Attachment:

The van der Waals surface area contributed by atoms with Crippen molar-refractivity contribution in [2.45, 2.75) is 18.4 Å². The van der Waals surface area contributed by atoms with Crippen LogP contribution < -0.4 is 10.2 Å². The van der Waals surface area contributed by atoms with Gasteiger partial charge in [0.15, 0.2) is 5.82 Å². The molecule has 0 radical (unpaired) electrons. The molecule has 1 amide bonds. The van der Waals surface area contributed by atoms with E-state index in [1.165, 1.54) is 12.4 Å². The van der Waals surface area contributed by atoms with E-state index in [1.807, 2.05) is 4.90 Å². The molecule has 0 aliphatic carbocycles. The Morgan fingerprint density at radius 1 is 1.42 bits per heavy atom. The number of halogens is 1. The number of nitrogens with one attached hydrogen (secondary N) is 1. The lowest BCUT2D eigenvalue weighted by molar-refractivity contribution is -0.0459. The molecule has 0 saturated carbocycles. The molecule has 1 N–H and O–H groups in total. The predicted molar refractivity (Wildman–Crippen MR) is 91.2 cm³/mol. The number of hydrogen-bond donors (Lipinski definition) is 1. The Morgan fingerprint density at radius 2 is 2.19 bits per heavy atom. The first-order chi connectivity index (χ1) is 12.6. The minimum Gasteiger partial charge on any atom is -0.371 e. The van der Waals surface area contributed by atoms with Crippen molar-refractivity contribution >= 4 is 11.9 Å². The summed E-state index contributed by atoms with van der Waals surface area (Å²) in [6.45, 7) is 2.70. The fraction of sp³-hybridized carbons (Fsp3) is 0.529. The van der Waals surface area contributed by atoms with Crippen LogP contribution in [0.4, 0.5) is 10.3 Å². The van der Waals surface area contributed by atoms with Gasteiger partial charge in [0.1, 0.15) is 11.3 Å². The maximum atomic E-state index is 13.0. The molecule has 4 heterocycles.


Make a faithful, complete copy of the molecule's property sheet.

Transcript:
The van der Waals surface area contributed by atoms with Crippen molar-refractivity contribution in [2.45, 2.75) is 18.4 Å². The van der Waals surface area contributed by atoms with Crippen LogP contribution < -0.4 is 10.2 Å². The van der Waals surface area contributed by atoms with Gasteiger partial charge in [0.15, 0.2) is 5.82 Å². The molecule has 0 radical (unpaired) electrons. The molecule has 1 amide bonds. The van der Waals surface area contributed by atoms with E-state index in [1.165, 1.54) is 12.4 Å². The van der Waals surface area contributed by atoms with E-state index in [1.807, 2.05) is 4.90 Å². The molecule has 0 aliphatic carbocycles. The Morgan fingerprint density at radius 1 is 1.42 bits per heavy atom. The number of halogens is 1. The number of nitrogens with one attached hydrogen (secondary N) is 1. The lowest BCUT2D eigenvalue weighted by molar-refractivity contribution is -0.0459. The molecule has 0 saturated carbocycles. The molecule has 1 N–H and O–H groups in total. The predicted molar refractivity (Wildman–Crippen MR) is 91.2 cm³/mol. The number of hydrogen-bond donors (Lipinski definition) is 1. The Morgan fingerprint density at radius 2 is 2.19 bits per heavy atom. The first-order chi connectivity index (χ1) is 12.6. The minimum Gasteiger partial charge on any atom is -0.371 e. The van der Waals surface area contributed by atoms with Crippen molar-refractivity contribution >= 4 is 11.9 Å². The summed E-state index contributed by atoms with van der Waals surface area (Å²) in [6.45, 7) is 2.70. The fraction of sp³-hybridized carbons (Fsp3) is 0.529. The van der Waals surface area contributed by atoms with Crippen LogP contribution in [0.4, 0.5) is 10.3 Å². The van der Waals surface area contributed by atoms with Gasteiger partial charge in [0.1, 0.15) is 11.3 Å². The maximum atomic E-state index is 13.0. The molecule has 4 heterocycles.